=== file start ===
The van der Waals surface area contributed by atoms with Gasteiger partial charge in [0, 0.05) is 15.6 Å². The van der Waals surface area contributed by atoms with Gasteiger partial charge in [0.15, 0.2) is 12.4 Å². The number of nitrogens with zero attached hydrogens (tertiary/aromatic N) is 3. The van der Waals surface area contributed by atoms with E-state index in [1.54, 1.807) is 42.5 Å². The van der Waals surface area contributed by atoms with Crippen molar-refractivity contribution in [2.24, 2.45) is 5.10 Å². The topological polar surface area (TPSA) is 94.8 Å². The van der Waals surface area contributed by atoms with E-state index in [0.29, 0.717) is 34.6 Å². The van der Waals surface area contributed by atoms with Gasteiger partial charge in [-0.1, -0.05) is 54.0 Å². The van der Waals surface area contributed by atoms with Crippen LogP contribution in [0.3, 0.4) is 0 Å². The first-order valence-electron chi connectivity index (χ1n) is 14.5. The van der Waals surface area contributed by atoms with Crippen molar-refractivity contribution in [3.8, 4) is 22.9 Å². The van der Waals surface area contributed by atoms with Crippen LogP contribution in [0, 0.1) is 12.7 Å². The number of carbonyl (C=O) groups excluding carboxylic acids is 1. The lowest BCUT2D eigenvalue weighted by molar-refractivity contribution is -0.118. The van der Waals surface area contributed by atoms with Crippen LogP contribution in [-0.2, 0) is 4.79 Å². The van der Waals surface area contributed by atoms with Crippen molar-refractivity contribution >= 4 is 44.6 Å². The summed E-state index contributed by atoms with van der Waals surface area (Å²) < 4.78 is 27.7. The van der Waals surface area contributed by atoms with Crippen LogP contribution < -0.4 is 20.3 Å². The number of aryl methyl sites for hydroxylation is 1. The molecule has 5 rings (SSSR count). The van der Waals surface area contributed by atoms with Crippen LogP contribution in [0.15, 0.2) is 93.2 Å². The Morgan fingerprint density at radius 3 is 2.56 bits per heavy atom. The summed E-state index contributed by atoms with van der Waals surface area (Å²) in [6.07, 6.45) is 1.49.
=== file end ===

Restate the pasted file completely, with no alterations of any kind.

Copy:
The van der Waals surface area contributed by atoms with Gasteiger partial charge in [0, 0.05) is 15.6 Å². The van der Waals surface area contributed by atoms with Gasteiger partial charge in [0.15, 0.2) is 12.4 Å². The number of nitrogens with zero attached hydrogens (tertiary/aromatic N) is 3. The van der Waals surface area contributed by atoms with E-state index in [1.54, 1.807) is 42.5 Å². The van der Waals surface area contributed by atoms with Crippen molar-refractivity contribution in [2.24, 2.45) is 5.10 Å². The topological polar surface area (TPSA) is 94.8 Å². The van der Waals surface area contributed by atoms with E-state index in [0.29, 0.717) is 34.6 Å². The van der Waals surface area contributed by atoms with Gasteiger partial charge in [-0.1, -0.05) is 54.0 Å². The van der Waals surface area contributed by atoms with Crippen LogP contribution in [0.3, 0.4) is 0 Å². The first-order valence-electron chi connectivity index (χ1n) is 14.5. The van der Waals surface area contributed by atoms with Crippen molar-refractivity contribution in [3.8, 4) is 22.9 Å². The van der Waals surface area contributed by atoms with Crippen LogP contribution in [0, 0.1) is 12.7 Å². The number of carbonyl (C=O) groups excluding carboxylic acids is 1. The lowest BCUT2D eigenvalue weighted by molar-refractivity contribution is -0.118. The van der Waals surface area contributed by atoms with Crippen LogP contribution in [-0.2, 0) is 4.79 Å². The van der Waals surface area contributed by atoms with Crippen molar-refractivity contribution >= 4 is 44.6 Å². The summed E-state index contributed by atoms with van der Waals surface area (Å²) < 4.78 is 27.7. The van der Waals surface area contributed by atoms with Crippen LogP contribution < -0.4 is 20.3 Å². The number of aryl methyl sites for hydroxylation is 1. The molecule has 5 rings (SSSR count). The van der Waals surface area contributed by atoms with Crippen LogP contribution in [0.15, 0.2) is 93.2 Å². The Morgan fingerprint density at radius 3 is 2.56 bits per heavy atom. The summed E-state index contributed by atoms with van der Waals surface area (Å²) in [6.07, 6.45) is 1.49.